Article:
They say that imitation is the best form of flattery, so I’m going to cavalierly borrow an idea from the Bill Simmons’ B.S. Report called “Half-Baked Ideas”, where Kevin Wildes joins Bill to talk about some great ideas that just aren’t fully baked, but baked enough to give you a taste of what it would be like.
This weekend Bethany and I flew out to Minnesota to watch our friends Joel & Katie get married, and while we were here on Sunday we tried to kill some time before our flight by going to the Mall of America. We originally planned to spend a few hours at the Mall, but given our disappointment in the attraction (which probably warrants a future blog post), we cut our trip short by 1.5 hours. At that point we were trying to figure out how we could kill another 90 minutes, while feeling fatigued and wiped out. At that point all we really wanted to do is sleep, but it’s not like you can go get a (reputable) hotel room for that amount of time, and there aren’t a lot of places where it’s acceptable to sleep in public. The airport is one of those few places, but it’s an awkward and uncomfortable experience.
The light bulb came on in my head: Why doesn’t someone start a business where one could essentially get a cot or a simple bed for a nap – at the airport? Imagine that on the terminal there is a room you could go into which houses many cubicle-like partitions. Each partition has two things in it: a bed/cot and an alarm clock (or a phone for wake up calls). You check in at the front desk, reserve your partition for a period of time and catch some Zzz’s before your next flight. All of the sudden these painful layovers aren’t as bad, you have an answer for those awkward few hours between being hotel-less and waiting to get on the plane. Bethany even came up with a name for the business: Nap on the Fly
Some questions arise from this business model – but fear not, I have (half) thought this through:
Why wouldn’t this be a cheap hotel?
Because you have a set time limit – you can’t rent a cot longer than 4 hours. We all know that in reality any nap over 2 hours takes you well best the groggy stage where your next night of sleep is pretty much ruined. If you have a layover that’s more like 8 hours, then you may be better justified in getting a hotel room anyway. This isn’t meant for those airline snafus that keep you in a city over-night, so you’re not really competing or replacing hotels. Also the rooms are incredibly spartan: no TV, no furniture, and the lights are incredibly dim – because after all you should be napping.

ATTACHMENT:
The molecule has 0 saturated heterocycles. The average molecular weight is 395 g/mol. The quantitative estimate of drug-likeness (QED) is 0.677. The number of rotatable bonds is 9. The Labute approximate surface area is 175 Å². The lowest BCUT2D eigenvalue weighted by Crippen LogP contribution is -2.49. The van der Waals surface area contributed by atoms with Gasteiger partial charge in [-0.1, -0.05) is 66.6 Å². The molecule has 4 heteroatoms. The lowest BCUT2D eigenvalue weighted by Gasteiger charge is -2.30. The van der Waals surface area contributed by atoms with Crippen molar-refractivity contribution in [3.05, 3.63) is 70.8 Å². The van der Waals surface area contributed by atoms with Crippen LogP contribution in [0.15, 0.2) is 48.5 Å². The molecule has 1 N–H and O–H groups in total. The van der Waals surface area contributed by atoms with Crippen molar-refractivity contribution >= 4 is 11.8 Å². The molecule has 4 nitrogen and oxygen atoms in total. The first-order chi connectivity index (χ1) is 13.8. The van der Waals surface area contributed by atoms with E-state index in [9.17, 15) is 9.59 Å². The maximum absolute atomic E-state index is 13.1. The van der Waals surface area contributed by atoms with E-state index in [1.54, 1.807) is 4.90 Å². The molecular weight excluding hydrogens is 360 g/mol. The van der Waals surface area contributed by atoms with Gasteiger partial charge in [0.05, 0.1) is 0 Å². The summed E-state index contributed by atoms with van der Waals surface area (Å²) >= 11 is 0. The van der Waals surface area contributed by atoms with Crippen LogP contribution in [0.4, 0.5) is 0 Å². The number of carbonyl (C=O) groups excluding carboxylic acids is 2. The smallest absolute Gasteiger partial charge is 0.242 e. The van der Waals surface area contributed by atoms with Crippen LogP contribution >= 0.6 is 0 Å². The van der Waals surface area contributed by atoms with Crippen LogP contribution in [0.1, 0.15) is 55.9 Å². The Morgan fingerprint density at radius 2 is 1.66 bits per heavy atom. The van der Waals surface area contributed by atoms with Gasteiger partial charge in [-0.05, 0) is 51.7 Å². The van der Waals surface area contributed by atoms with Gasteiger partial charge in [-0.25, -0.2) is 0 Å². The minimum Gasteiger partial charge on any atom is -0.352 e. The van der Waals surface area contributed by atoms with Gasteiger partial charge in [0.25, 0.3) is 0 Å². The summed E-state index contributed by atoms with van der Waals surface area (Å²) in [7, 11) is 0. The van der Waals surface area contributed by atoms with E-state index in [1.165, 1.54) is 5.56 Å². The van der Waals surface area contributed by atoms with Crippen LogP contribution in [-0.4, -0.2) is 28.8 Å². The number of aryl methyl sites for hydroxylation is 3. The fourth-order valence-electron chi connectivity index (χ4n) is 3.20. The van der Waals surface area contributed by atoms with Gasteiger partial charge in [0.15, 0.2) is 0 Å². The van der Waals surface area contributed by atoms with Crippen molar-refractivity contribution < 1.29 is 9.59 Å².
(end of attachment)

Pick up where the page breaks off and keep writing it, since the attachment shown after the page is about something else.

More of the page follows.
What about your bags? Aren’t you supposed to keep an eye on them?
Yes you’re right, and the way you can do that is by supplying the partitions with a locker-like case where you can store your bag next to you while you sleep. It’s one of those cases where a key locks it and you can pull the key out and pull it in your pocket. Now your luggage is in a safe place. Yes there is not an additional component in your partition, but we’ll draw the line at these three things and allow nothing more.
What about couples and families traveling? Will you have rooms for them.
Sorry, but these are individual napping quarters. Each cot is a twin size, and each person must have their own partition. This will also ensure that people are not doing other things besides sleeping in these cots. I know this leaves families out of luck, but maybe the next expansion of this business will include a solution for families.
This sounds great, but how much will all of this cost?
I don’t’ think it would be too unreasonable to charge $10 for the first hour, since there are inherent costs with changing/washing sheets. Killing an hour with $10 is cheaper than spending that same hour in an airport bar somewhere. It would be up for debate how much the additional hours are, maybe after the 2nd hour the price drops by half. $30 for 4 hours of quiet rest should be decent trade off, especially for business travelers.
What other holes would you poke into my idea? Feel free to ask any questions you’d like to fully bake my idea. Also if you like this idea enough to run with it, go for it – I just ask for a modest founder’s fee 😉